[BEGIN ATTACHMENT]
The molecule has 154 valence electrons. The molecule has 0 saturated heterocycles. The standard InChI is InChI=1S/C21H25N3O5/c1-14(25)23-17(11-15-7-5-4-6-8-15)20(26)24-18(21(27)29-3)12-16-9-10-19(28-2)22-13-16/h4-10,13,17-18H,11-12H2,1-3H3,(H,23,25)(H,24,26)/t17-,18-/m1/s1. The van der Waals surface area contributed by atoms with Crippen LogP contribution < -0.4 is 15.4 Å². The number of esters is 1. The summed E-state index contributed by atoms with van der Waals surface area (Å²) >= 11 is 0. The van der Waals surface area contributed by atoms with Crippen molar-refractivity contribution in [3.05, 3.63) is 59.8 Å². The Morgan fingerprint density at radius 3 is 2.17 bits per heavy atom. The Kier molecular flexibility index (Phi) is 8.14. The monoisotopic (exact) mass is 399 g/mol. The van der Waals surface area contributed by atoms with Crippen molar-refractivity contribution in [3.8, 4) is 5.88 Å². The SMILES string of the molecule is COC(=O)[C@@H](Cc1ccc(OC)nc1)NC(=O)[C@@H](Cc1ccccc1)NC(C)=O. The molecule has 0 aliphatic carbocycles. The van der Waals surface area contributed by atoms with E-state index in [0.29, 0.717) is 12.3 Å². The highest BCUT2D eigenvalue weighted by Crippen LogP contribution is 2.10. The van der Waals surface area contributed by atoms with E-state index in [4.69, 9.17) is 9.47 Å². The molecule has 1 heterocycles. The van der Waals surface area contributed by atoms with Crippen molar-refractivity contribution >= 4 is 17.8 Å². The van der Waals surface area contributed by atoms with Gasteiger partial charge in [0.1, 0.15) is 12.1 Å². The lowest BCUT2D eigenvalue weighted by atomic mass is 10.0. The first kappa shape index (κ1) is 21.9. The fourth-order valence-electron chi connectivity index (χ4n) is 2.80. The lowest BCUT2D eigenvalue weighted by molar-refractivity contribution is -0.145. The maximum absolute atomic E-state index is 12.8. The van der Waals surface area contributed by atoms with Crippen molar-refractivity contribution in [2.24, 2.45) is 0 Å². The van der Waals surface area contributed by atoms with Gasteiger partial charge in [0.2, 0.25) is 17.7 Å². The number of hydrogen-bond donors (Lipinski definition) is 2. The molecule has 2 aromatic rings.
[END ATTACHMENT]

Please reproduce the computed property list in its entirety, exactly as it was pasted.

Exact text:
The molecule has 154 valence electrons. The molecule has 0 saturated heterocycles. The standard InChI is InChI=1S/C21H25N3O5/c1-14(25)23-17(11-15-7-5-4-6-8-15)20(26)24-18(21(27)29-3)12-16-9-10-19(28-2)22-13-16/h4-10,13,17-18H,11-12H2,1-3H3,(H,23,25)(H,24,26)/t17-,18-/m1/s1. The van der Waals surface area contributed by atoms with Crippen LogP contribution < -0.4 is 15.4 Å². The number of esters is 1. The summed E-state index contributed by atoms with van der Waals surface area (Å²) >= 11 is 0. The van der Waals surface area contributed by atoms with Crippen molar-refractivity contribution in [3.05, 3.63) is 59.8 Å². The Morgan fingerprint density at radius 3 is 2.17 bits per heavy atom. The Kier molecular flexibility index (Phi) is 8.14. The monoisotopic (exact) mass is 399 g/mol. The van der Waals surface area contributed by atoms with Crippen molar-refractivity contribution in [3.8, 4) is 5.88 Å². The SMILES string of the molecule is COC(=O)[C@@H](Cc1ccc(OC)nc1)NC(=O)[C@@H](Cc1ccccc1)NC(C)=O. The molecule has 0 aliphatic carbocycles. The van der Waals surface area contributed by atoms with E-state index in [0.29, 0.717) is 12.3 Å². The highest BCUT2D eigenvalue weighted by Crippen LogP contribution is 2.10. The van der Waals surface area contributed by atoms with E-state index in [4.69, 9.17) is 9.47 Å². The molecule has 1 heterocycles. The van der Waals surface area contributed by atoms with Crippen molar-refractivity contribution >= 4 is 17.8 Å². The van der Waals surface area contributed by atoms with Gasteiger partial charge in [0.1, 0.15) is 12.1 Å². The lowest BCUT2D eigenvalue weighted by atomic mass is 10.0. The first kappa shape index (κ1) is 21.9. The fourth-order valence-electron chi connectivity index (χ4n) is 2.80. The lowest BCUT2D eigenvalue weighted by molar-refractivity contribution is -0.145. The maximum absolute atomic E-state index is 12.8. The van der Waals surface area contributed by atoms with Crippen molar-refractivity contribution in [2.24, 2.45) is 0 Å². The van der Waals surface area contributed by atoms with Gasteiger partial charge in [0.2, 0.25) is 17.7 Å². The number of hydrogen-bond donors (Lipinski definition) is 2. The molecule has 2 aromatic rings.